The blogosphere’s been buzzing with frustrations over the new iPhone 3G, from slow data speeds to subpar call reception. Now, for the first time, we’re getting some insight as to what might be driving the disappointing performance and what it could take to turn things around.
The problems have been blamed on everything from bad SIM cards to troublesome towers. Two separate “well-placed sources,” however, now insist the German-made Infineon chips inside the phones are the sole reason for the issues, according to a report released by Business Week Thursday. Perhaps the bigger revelation: A fix, they say, could already be in the works.
The claims echo predictions made by an industry analyst earlier this week. Nomura’s Richard Windsor noted similarities between the current crop of complaints and the problems seen when 3G phones first surfaced in Europe five years ago.
“We believe that these issues are typical of an immature chipset and radio protocol stack where we are almost certain that Infineon is the 3G supplier,” Windsor theorized.
Chips or not, most iPhone users just want a solution. The good news: The new “inside sources” say Apple’s already working on it—and it may be far easier than initially suspected.
In contrast to theories of hardware replacement or even a full recall, Business Week’s sources suggest a software upgrade will solve the widespread woes. It’s a curious proposal, but a promising one — if it proves to be true.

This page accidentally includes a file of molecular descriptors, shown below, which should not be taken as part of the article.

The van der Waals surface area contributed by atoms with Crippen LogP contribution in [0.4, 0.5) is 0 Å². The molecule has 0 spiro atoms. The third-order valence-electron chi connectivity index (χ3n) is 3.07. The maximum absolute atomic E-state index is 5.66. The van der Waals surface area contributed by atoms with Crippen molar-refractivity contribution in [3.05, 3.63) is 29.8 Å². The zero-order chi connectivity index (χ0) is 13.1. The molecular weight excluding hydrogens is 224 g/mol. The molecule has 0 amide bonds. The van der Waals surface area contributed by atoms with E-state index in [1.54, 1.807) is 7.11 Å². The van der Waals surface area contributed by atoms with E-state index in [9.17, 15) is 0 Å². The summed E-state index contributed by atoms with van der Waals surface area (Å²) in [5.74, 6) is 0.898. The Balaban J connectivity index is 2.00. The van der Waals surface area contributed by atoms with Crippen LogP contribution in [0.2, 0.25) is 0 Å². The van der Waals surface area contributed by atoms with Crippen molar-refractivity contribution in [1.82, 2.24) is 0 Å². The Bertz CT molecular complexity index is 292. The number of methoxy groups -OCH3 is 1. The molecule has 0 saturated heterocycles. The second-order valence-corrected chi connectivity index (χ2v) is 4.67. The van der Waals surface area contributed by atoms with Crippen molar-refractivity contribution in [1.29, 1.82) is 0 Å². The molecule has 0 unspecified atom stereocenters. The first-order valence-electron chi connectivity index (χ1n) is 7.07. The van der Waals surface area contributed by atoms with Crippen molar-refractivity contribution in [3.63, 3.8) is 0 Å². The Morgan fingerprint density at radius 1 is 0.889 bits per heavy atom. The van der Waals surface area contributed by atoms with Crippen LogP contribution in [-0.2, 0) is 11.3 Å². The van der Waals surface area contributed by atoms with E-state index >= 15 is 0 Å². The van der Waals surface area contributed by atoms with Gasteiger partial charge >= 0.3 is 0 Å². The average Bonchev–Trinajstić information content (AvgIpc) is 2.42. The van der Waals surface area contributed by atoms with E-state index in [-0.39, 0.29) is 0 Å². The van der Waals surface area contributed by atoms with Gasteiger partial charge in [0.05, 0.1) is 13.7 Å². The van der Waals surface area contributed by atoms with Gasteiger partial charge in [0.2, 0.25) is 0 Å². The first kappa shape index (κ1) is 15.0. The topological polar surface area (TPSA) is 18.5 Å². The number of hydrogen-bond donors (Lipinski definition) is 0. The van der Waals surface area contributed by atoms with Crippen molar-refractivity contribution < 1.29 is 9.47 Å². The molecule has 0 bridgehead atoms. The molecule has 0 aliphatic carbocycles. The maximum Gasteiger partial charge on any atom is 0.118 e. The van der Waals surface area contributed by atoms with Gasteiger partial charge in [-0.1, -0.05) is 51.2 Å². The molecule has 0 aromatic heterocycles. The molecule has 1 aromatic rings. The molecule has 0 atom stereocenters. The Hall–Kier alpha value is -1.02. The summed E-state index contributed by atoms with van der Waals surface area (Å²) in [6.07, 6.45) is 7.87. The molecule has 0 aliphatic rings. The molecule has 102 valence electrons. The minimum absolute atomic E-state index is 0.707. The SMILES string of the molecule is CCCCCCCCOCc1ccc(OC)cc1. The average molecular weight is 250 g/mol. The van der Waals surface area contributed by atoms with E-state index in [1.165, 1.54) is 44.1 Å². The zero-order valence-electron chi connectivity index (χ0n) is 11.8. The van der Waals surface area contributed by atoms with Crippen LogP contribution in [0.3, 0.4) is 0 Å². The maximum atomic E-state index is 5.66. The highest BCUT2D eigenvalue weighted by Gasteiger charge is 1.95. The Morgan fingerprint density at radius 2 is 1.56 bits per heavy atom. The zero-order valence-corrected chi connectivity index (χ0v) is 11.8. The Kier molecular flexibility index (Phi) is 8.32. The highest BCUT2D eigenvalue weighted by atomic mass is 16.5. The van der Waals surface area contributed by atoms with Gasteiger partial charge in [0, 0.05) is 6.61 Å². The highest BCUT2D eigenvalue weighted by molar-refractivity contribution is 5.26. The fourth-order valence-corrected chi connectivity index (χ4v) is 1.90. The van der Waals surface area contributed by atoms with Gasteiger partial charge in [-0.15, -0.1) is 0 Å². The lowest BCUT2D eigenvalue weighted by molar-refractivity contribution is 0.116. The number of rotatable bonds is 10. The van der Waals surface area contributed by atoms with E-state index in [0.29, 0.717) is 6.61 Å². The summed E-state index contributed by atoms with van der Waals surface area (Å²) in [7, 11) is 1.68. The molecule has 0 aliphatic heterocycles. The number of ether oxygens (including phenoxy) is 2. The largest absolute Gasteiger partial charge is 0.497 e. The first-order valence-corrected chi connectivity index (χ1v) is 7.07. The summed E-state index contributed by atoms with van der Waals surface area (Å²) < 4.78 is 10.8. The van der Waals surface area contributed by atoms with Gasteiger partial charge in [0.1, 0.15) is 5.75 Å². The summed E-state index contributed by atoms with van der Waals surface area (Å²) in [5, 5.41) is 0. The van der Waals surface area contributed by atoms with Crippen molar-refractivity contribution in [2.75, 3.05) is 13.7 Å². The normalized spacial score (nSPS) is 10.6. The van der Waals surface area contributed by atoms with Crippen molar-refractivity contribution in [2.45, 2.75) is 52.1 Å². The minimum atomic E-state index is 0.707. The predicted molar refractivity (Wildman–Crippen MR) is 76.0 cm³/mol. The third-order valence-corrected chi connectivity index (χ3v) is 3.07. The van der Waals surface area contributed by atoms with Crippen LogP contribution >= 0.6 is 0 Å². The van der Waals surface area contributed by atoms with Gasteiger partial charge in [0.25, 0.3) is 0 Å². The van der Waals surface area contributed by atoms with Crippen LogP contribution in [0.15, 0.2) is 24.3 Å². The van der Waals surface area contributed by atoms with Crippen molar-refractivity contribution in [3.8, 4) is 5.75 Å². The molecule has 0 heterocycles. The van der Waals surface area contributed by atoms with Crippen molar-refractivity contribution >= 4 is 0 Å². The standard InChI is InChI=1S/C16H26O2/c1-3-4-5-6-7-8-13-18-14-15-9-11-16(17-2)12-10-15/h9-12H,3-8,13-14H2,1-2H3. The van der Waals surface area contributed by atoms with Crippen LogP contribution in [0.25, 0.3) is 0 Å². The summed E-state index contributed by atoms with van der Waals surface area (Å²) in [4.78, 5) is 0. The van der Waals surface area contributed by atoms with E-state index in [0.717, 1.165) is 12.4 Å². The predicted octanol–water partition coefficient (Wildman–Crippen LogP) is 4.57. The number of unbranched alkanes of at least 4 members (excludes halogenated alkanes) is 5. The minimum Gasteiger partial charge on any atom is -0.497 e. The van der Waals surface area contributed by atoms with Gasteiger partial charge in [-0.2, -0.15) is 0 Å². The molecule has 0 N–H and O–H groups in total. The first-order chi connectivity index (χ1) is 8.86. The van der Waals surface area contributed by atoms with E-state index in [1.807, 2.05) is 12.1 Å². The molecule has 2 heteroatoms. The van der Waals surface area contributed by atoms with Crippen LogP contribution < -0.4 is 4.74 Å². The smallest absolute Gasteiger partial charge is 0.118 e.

For its part, Apple is continuing to publicly take the “ignore it and it’ll go away approach,” insisting there is no problem and that the phones are working fine. The company even locked down a message board hread filled with angry comments (official reason: the thread was too long and was causing browser crashes). AT&T is following suit: The company went on the record with Business Week saying the iPhones are “performing great.”
Regardless of any corporate public stance by vendors, though, it’s clear customers aren’t happy with the much-hyped product. Let’s hope for the companies’ sake that the simple software fix ends up playing out and putting the problems to rest — and soon. Otherwise, Apple is going to be faced with some bitter customers looking for a better product.
This story, "Report: iPhone fix in the works" was originally published by PCWorld.